The Spion Sleeps Tonight

The French newspaper La Monde has alleged that the African Union headquarters in Addis Ababa, Ethiopia has been bugged by the Chinese since 2012. China – which also built the HQ – has of course denied such claims but this issue has raised the important point: how do you know who is really listening in?

Whether or not China is really listening to the AU, it is nothing new for one country to be listening in on another. Moscow and Washington swapped ingenious bugs during the Cold War, assorted UN and government offices are still turning up listening devices today (with the Moscow ‘rock’ being a particular favourite) and even during WW2 the Nazis converted the ‘Salon Kitty’ nightclub into an extensive bugging suite.

The danger that concerns us today though is the high rate at which state-to-business, or business-to-business, bugging is still going on – a comparatively low-tech core wrapped up in a high-tech shell. Bugging is the third, and often forgotten, pillar of the industrial espionage doctrine. There is still nothing to beat the blackmail/coercion attempts that can be carried out by either an inside man or through judicious use of relationships, and direct hacking is similarly blunt and effective (if you know what you are looking for). But when these are not possible, or have not achieved the desired results, a traditional listening device can provide the goods – and be a lot harder to combat at the same time.

It is possible to conceal a bug in practically anything today – a pen, a plant pot, for instance, something that does not look out of place in the office environment – but for the best results one requires long-lasting battery-driven bugs that can be concealed and covered in the very fabric of the building itself, most commonly in power points or light fittings where they may not even be identifiable as alien. It would not be overly difficult to gain entry to premises, posing as electrical contractors/IT techs, for example, and use the time to judiciously secrete listening devices around key business areas that will pick up on anything said.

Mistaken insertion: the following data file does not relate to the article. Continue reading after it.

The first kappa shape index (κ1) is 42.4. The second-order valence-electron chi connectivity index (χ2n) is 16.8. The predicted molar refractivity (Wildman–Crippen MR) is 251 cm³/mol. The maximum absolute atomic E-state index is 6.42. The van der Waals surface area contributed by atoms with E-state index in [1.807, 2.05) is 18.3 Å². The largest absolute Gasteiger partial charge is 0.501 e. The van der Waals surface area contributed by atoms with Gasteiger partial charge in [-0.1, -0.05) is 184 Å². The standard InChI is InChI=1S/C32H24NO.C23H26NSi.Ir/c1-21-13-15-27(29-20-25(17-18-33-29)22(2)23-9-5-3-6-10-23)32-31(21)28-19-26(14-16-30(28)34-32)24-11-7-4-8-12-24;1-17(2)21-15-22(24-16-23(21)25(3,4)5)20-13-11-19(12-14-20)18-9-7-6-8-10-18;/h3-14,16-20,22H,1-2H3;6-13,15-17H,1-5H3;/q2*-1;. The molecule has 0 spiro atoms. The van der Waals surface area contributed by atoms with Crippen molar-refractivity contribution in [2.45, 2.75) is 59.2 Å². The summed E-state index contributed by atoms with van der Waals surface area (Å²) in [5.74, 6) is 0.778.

And the real beauty of a bug is that unless you know you are looking for it, you will almost certainly never find it. People will be naturally suspicious if one of their colleagues is constantly asking awkward questions about the top-secret projects. They will not be suspicious of talking about these projects in the privacy of an empty room.

So: something that is all-but-untraceable unless you are actively looking for it, something that puts operatives (for want of a better word) at little to no risk, and something which has the possibility to naturally pick up far more than chasing a dedicated piece of intelligence would offer. That’s a win on all counts.

There are no widespread figures for how many corporates suffer bugging, but as from experience a good half-dozen companies each leading in their field have been found to have extensive covert devices around their offices (some for many years), this might be the great unknowable which in turn increases the severity of the threat. We rightly put a good deal of focus on the threats we know about – it is time we paid the same level of attention to the invisible threats which might be compromising us 24/7.

Technical counter-measure sweeps are the best way to identify bugs – and must be taken seriously with standard good practice being one every quarter – but there is also a clear need to raise awareness of what people say and where they say it, and conducting manual checks of fittings, lights, devices and so on, and taking greater note of anything new/moved/out of place – to minimise the chances of a listening device assisting its bad actors. It’s arguably not paranoia – it’s common sense.

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Report Date : Feb 2018